The original 80 Fat Cats, including those who are now deceased, are only a portion of those who ultimately crashed at the Clinton White House.
The Clinton administration released records in 1997 showing that 938 guests had stayed at the mansion during the president’s first term, dwarfing the 284 who stayed during the previous administration.
And a Democratic National Committee memo showed that President Bill Clinton personally endorsed the idea of using sleepovers at the White House as a fundraising tactic — “Ready to start overnights right away,” he wrote.
At least another 404 guests stayed the night at the Clinton White House and Camp David after Hillary Clinton began campaigning for U.S. Senate in July 1999.
The invitations for sleepovers in the Lincoln Bedroom two decades ago drew fire during Bill Clinton’s presidency, as the press dug up details and Congress probed the chief executive’s fundraising efforts.
Many of the original Fat Cats were Clinton friends from Arkansas. But only eight of them have given to Hillary Clinton’s campaign. Another 18 Arkansas friends have not, while 10 are no longer living.
But that doesn’t mean Arkansan attitudes toward Hillary Clinton have cooled, said Skip Rutherford, a longtime Clinton strategist and former White House overnight guest.
“The people that I know that were friends of Bill’s are friends of Hillary’s,” said Rutherford, who said he hasn’t contributed to politicians since becoming dean of the University of Arkansas Clinton School of Public Service. His wife, Billie, gave $2,700 to the 2016 Clinton campaign. “Politics is very personal in this state. And the Clintons touched a lot of people over the years. And so there’s a lot of loyal, good friends of the Clintons here.”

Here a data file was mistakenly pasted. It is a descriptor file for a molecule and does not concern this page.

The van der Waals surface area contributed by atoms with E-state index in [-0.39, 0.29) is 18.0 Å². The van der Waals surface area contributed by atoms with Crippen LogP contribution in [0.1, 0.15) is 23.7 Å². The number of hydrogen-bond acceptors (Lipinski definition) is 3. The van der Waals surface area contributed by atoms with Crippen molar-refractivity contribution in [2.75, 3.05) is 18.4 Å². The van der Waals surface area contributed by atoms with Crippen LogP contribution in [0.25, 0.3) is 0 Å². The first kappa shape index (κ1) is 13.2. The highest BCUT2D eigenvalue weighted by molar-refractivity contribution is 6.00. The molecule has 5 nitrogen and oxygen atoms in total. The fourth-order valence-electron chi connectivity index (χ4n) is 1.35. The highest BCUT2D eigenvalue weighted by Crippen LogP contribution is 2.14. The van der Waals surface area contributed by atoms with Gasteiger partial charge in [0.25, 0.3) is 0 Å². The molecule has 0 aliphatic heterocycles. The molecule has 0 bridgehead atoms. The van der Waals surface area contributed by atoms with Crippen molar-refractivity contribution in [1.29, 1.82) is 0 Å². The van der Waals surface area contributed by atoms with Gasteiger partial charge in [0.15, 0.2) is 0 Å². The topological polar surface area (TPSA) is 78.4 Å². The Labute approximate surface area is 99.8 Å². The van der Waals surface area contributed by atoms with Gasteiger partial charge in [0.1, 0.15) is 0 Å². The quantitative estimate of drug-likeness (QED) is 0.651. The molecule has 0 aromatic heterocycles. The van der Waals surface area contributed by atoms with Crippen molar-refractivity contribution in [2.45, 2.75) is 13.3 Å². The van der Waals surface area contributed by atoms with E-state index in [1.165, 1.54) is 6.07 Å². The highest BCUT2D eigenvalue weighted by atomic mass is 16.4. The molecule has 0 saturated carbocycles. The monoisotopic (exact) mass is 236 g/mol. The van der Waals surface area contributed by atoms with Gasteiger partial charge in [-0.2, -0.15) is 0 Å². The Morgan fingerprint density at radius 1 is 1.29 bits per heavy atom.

There are some turncoats: At least four of the former Clinton guests, on top of turning lukewarm on Hillary Clinton, have contributed to her Republican rivals for the nation’s highest office.
Texas oil magnate Truman Arnold, who served as finance chair for the Democratic Party in 1995 and has contributed to Democrats as recently as last year, gave $25,000 to Right to Rise USA, a super PAC backing former GOP Florida Gov. Jeb Bush. Arnold, who was in charge of Democratic fundraising in his role as finance chair, was caught up in the Lincoln Bedroom scandal as more than just a guest.
He once told journalists that he used a Clinton White House database to make sure donors were rewarded with perks, including Lincoln Bedroom stays. Arnold did not respond to requests for comment.
Little Rock bank executive Curt Bradbury and his wife Charlotte both gave to the campaign of Republican U.S. Sen. Lindsey Graham of South Carolina; in addition, Curt Bradbury gave $25,000 to a super PAC supporting New Jersey Republican Gov. Chris Christie and $100,000 to Right to Rise USA, the pro-Bush super PAC.
Bradbury said staying in the White House was “a little bit like sleeping in a museum.” Though he’s a lifelong conservative, he supported Bill Clinton because he is a “native son” of Arkansas.
“Bill’s politics in Arkansas don’t resemble anything I see in the Democratic Party now,” he said. “He was very pragmatic in Arkansas.”
Arkansas banker Warren Stephens, who has given mostly to Republicans but supported Bill Clinton’s first bid for the presidency, has contributed more than $216,000 to support the presidential bids of several GOP candidates, including Bush, Christie, Graham and Wisconsin Gov. Scott Walker, who has since dropped out of the race.
“The entire Democrat party has shifted pretty hard to the left,” Stephens said. “Our politics are a lot different.”
Several of the Hollywood honchos who once stayed at the Clinton White House have donated to Hillary Clinton, but others have yet to commit.